Muscat: Citizens who are looking forward to receiving medical treatment in Thailand can now stay in the country for 90 days without a visa, according to Ambassador of the Kingdom of Thailand to the Sultanate of Oman, Dr. Pornchai Danvivathana.
This "privilege" has been put in place as part of Thailand's campaign to become a regional medical hub. It is estimated that some 60,000 Omanis visited Thailand for medical care in 2012. "Now, with new regulations, we expect this number to grow by another 25 per cent in 2013," the ambassador said, while speaking to Times of Oman on Wednesday.
To encourage medical tourism, some of Thailand's better-known hospitals have established offices in Muscat so they can target Omanis seeking medicare.
Moreover, Oman Air is planning to add two to four flights per week on the Muscat-Bangkok route. Currently, there are 14 direct flights offered each week from Muscat.
The ambassador also said that the Royal Thai government has implemented the visa-free regulations to assist Omani patients, as well as GCC nationals who need to receive longer medical treatment in Thailand. "This is in addition to the 30-day visa exemptions for tourism purposes, which is still applicable to Omani nationals," he said.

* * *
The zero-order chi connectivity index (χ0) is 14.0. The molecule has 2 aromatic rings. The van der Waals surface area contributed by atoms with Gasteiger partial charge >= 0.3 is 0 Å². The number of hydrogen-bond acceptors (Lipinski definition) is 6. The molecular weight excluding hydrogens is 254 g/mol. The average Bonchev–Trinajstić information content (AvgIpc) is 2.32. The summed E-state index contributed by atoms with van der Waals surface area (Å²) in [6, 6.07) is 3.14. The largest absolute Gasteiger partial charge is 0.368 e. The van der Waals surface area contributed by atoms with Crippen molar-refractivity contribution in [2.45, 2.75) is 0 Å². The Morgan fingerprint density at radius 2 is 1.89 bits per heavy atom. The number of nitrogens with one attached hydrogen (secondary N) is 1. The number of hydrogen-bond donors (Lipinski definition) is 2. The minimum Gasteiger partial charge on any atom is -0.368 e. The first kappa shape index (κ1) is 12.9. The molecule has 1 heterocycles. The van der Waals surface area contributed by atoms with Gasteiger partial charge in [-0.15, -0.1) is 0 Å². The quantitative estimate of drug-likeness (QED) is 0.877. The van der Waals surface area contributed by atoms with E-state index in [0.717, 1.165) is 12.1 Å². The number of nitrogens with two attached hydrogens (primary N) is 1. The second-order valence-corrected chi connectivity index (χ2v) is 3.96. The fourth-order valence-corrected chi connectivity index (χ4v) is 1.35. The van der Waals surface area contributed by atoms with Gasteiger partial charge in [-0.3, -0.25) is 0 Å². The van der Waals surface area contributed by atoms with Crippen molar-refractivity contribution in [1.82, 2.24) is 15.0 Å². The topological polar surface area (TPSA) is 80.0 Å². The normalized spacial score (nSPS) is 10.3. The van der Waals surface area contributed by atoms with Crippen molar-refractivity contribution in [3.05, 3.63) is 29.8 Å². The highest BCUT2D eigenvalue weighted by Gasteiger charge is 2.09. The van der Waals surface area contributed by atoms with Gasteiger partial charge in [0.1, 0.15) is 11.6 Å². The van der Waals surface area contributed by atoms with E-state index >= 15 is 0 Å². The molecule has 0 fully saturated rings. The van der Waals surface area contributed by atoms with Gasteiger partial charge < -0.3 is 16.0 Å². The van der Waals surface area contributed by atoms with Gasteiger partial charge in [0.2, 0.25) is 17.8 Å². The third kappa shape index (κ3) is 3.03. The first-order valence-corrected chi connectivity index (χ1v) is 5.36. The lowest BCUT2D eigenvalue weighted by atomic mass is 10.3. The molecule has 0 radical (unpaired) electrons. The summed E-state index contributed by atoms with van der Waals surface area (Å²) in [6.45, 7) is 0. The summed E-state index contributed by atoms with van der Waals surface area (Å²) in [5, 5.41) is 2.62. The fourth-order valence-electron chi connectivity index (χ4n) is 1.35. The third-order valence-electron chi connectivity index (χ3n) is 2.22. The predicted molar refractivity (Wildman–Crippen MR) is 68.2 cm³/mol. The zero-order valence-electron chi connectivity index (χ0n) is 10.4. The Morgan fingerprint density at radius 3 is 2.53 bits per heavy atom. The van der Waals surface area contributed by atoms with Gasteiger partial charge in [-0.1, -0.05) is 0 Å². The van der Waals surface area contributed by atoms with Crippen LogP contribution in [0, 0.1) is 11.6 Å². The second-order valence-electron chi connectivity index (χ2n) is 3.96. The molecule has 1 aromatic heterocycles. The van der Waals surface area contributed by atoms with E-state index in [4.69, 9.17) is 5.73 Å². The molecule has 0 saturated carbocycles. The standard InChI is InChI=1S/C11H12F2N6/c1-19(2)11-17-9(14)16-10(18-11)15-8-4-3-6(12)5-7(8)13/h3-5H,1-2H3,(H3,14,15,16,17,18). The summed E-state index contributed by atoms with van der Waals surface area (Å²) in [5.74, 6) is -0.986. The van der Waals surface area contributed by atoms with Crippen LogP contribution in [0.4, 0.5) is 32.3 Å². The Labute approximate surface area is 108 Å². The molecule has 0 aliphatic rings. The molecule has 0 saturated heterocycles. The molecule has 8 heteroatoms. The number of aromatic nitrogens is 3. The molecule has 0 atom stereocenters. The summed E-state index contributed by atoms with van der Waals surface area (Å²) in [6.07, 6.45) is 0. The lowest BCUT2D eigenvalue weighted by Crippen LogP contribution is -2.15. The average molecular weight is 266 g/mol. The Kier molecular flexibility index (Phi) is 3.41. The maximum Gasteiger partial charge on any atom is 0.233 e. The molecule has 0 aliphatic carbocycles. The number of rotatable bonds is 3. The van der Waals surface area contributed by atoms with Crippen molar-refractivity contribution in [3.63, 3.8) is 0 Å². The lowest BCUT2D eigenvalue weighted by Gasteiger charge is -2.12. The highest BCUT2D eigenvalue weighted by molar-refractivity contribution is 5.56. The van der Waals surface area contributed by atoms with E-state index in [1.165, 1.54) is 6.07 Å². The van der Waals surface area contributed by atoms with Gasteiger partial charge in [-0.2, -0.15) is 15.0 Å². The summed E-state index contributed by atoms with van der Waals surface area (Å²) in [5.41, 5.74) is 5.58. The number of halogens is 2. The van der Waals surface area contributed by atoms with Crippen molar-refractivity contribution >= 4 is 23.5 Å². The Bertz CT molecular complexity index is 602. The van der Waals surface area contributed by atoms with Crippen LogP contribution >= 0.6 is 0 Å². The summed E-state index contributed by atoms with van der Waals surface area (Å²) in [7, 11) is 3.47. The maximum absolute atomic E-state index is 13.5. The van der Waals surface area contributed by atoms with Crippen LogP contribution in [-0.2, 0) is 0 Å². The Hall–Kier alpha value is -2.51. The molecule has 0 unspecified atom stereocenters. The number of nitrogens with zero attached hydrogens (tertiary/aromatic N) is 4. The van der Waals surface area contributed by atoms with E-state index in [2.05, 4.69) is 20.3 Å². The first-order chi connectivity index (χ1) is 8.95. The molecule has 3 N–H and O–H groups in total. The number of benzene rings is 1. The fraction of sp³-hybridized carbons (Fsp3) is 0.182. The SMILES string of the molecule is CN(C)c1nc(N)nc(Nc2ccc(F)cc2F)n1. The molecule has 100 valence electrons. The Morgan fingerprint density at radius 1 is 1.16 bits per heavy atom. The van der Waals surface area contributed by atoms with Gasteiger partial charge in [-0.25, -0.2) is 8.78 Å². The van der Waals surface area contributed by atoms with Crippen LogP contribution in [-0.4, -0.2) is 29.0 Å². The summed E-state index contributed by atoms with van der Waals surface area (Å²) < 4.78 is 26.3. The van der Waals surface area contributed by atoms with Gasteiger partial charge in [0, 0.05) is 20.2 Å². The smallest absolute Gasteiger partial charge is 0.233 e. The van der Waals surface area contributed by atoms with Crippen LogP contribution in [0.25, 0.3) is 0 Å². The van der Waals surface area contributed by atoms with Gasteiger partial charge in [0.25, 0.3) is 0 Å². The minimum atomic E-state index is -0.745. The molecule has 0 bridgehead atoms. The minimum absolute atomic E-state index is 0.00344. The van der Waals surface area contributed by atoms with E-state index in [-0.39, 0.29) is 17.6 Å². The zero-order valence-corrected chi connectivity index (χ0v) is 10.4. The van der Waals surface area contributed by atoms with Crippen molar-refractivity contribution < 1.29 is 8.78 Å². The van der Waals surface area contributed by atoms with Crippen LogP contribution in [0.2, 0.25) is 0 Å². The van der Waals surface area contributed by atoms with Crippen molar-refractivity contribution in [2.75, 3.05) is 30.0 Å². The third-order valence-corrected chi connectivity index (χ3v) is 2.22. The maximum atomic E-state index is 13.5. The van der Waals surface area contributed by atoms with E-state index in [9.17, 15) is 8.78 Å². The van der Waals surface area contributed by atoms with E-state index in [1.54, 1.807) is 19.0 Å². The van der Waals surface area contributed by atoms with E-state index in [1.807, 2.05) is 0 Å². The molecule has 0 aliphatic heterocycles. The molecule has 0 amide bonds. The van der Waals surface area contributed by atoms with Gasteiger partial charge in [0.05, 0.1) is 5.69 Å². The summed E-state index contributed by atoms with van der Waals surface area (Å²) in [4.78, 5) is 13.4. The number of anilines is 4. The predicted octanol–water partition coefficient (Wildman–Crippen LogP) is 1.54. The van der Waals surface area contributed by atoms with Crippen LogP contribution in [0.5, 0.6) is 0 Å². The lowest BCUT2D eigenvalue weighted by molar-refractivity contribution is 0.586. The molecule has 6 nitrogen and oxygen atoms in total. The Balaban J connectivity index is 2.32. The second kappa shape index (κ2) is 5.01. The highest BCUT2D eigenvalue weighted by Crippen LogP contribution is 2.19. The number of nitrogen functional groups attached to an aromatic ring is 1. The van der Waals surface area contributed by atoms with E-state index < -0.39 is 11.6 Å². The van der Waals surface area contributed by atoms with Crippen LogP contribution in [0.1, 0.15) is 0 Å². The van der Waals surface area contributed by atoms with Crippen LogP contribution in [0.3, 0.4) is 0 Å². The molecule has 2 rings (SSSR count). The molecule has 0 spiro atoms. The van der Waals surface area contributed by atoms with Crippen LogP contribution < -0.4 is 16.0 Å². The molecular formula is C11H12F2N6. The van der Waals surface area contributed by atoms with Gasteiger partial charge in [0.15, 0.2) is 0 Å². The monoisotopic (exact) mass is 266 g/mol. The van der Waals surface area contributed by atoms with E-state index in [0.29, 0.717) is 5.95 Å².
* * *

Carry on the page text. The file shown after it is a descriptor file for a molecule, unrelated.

The new regulations allow patients to be accompanied by three individuals of GCC nationality, such as parents, children, spouse or maid, to stay in Thailand for 90 days without visas. "Maids or accompanying persons of other nationalities, including those of 48 countries and territories listed on the 30-day visa exemption scheme, are subject to visa requirements (Non-Immigrant type "O" visa)," the ambassador added.
The GCC nationals who would be eligible for the 90-day visa exemption shall have to present some documents to immigration officers upon arrival in Thailand.
"For a patient, they should carry a document which can prove that they have a medical appointment issued by the certified health institutions in Thailand. Secondly, they have to show financial support documents, such as health insurance, issued by authorities in their respective countries," Danvivathana said. For individuals accompanying patients, they have to show documents proving their relationship with the patient and the accompanying individuals, which can include a birth certificate, marriage certificate, house registration, or I.D. card for a family member.
"Secondly, they have to show employment contracts, (in case of employee or maid) and an affidavit of support form (prepared by hospitals in Thailand)," the ambassador added.
Thailand has become a popular medical tourism destination and over the years it has gained recognition and credibility for its medical tourism facilities.
In 2012, the number of tourists coming to Thailand for medical care was as high as 2,530,000, increasing from 2011 by 11.3 per cent (2,240,000), according to officials. Nationals from South Korea, Argentina, Brazil, Chile, and Peru, now qualify for the 90-day visa exemption in Thailand.